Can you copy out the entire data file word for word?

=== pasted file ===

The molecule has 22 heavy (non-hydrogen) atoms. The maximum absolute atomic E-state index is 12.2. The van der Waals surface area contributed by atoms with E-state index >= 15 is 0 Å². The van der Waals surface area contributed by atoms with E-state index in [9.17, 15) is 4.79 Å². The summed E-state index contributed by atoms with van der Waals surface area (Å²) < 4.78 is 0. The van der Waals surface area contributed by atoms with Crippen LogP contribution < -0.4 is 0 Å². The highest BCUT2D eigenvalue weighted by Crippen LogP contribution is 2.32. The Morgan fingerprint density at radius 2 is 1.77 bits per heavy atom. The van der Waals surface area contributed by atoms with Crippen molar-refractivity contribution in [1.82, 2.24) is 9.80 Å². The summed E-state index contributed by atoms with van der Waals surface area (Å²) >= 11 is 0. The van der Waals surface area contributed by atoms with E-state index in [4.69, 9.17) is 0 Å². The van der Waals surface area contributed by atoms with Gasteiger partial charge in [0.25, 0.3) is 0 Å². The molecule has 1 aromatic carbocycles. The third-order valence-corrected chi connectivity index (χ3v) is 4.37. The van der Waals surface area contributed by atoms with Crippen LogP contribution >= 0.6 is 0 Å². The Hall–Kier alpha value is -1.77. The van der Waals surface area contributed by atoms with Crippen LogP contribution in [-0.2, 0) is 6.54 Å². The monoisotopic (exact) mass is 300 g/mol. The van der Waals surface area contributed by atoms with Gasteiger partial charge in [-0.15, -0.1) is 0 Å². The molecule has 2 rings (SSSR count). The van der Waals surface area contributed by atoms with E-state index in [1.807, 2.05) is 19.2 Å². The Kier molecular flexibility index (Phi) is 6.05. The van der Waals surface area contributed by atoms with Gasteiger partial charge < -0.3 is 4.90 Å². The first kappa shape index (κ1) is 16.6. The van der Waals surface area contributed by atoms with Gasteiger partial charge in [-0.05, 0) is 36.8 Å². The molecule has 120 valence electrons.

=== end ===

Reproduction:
The molecule has 22 heavy (non-hydrogen) atoms. The maximum absolute atomic E-state index is 12.2. The van der Waals surface area contributed by atoms with E-state index >= 15 is 0 Å². The van der Waals surface area contributed by atoms with E-state index in [9.17, 15) is 4.79 Å². The summed E-state index contributed by atoms with van der Waals surface area (Å²) < 4.78 is 0. The van der Waals surface area contributed by atoms with Crippen LogP contribution < -0.4 is 0 Å². The highest BCUT2D eigenvalue weighted by Crippen LogP contribution is 2.32. The Morgan fingerprint density at radius 2 is 1.77 bits per heavy atom. The van der Waals surface area contributed by atoms with Crippen molar-refractivity contribution in [1.82, 2.24) is 9.80 Å². The summed E-state index contributed by atoms with van der Waals surface area (Å²) >= 11 is 0. The van der Waals surface area contributed by atoms with E-state index in [4.69, 9.17) is 0 Å². The van der Waals surface area contributed by atoms with Gasteiger partial charge in [0.25, 0.3) is 0 Å². The molecule has 1 aromatic carbocycles. The third-order valence-corrected chi connectivity index (χ3v) is 4.37. The van der Waals surface area contributed by atoms with Crippen LogP contribution >= 0.6 is 0 Å². The Hall–Kier alpha value is -1.77. The van der Waals surface area contributed by atoms with Crippen LogP contribution in [-0.2, 0) is 6.54 Å². The monoisotopic (exact) mass is 300 g/mol. The van der Waals surface area contributed by atoms with Gasteiger partial charge in [-0.15, -0.1) is 0 Å². The molecule has 2 rings (SSSR count). The van der Waals surface area contributed by atoms with E-state index in [1.807, 2.05) is 19.2 Å². The Kier molecular flexibility index (Phi) is 6.05. The van der Waals surface area contributed by atoms with Gasteiger partial charge < -0.3 is 4.90 Å². The first kappa shape index (κ1) is 16.6. The van der Waals surface area contributed by atoms with Gasteiger partial charge in [-0.05, 0) is 36.8 Å². The molecule has 120 valence electrons.